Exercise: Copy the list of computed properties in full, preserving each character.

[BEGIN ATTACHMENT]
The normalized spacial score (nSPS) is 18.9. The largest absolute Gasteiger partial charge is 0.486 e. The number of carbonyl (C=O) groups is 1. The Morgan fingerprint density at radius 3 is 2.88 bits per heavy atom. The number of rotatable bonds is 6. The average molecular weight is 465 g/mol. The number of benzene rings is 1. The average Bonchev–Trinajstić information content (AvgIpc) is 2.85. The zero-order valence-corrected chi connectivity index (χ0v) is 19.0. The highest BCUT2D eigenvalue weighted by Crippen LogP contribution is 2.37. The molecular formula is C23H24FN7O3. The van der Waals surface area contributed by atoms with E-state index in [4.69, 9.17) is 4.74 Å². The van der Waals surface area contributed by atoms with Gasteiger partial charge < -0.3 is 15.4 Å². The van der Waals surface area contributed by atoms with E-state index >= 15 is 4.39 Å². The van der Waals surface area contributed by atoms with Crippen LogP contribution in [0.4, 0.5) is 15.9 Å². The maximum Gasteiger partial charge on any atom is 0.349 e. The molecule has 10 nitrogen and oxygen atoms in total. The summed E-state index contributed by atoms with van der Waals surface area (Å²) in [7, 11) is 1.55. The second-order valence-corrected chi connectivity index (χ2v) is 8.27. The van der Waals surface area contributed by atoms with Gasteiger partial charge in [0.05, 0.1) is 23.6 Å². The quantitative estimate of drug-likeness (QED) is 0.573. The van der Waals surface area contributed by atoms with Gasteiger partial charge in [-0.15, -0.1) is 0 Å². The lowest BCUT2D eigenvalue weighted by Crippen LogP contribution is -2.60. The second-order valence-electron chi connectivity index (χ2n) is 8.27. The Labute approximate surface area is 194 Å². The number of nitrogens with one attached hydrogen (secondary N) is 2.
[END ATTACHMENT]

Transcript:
The normalized spacial score (nSPS) is 18.9. The largest absolute Gasteiger partial charge is 0.486 e. The number of carbonyl (C=O) groups is 1. The Morgan fingerprint density at radius 3 is 2.88 bits per heavy atom. The number of rotatable bonds is 6. The average molecular weight is 465 g/mol. The number of benzene rings is 1. The average Bonchev–Trinajstić information content (AvgIpc) is 2.85. The zero-order valence-corrected chi connectivity index (χ0v) is 19.0. The highest BCUT2D eigenvalue weighted by Crippen LogP contribution is 2.37. The molecular formula is C23H24FN7O3. The van der Waals surface area contributed by atoms with E-state index in [4.69, 9.17) is 4.74 Å². The van der Waals surface area contributed by atoms with Gasteiger partial charge < -0.3 is 15.4 Å². The van der Waals surface area contributed by atoms with E-state index >= 15 is 4.39 Å². The van der Waals surface area contributed by atoms with Crippen LogP contribution in [0.4, 0.5) is 15.9 Å². The maximum Gasteiger partial charge on any atom is 0.349 e. The molecule has 10 nitrogen and oxygen atoms in total. The summed E-state index contributed by atoms with van der Waals surface area (Å²) in [7, 11) is 1.55. The second-order valence-corrected chi connectivity index (χ2v) is 8.27. The van der Waals surface area contributed by atoms with Gasteiger partial charge in [0.05, 0.1) is 23.6 Å². The quantitative estimate of drug-likeness (QED) is 0.573. The van der Waals surface area contributed by atoms with Gasteiger partial charge in [-0.15, -0.1) is 0 Å². The lowest BCUT2D eigenvalue weighted by Crippen LogP contribution is -2.60. The second-order valence-electron chi connectivity index (χ2n) is 8.27. The Labute approximate surface area is 194 Å². The number of nitrogens with one attached hydrogen (secondary N) is 2.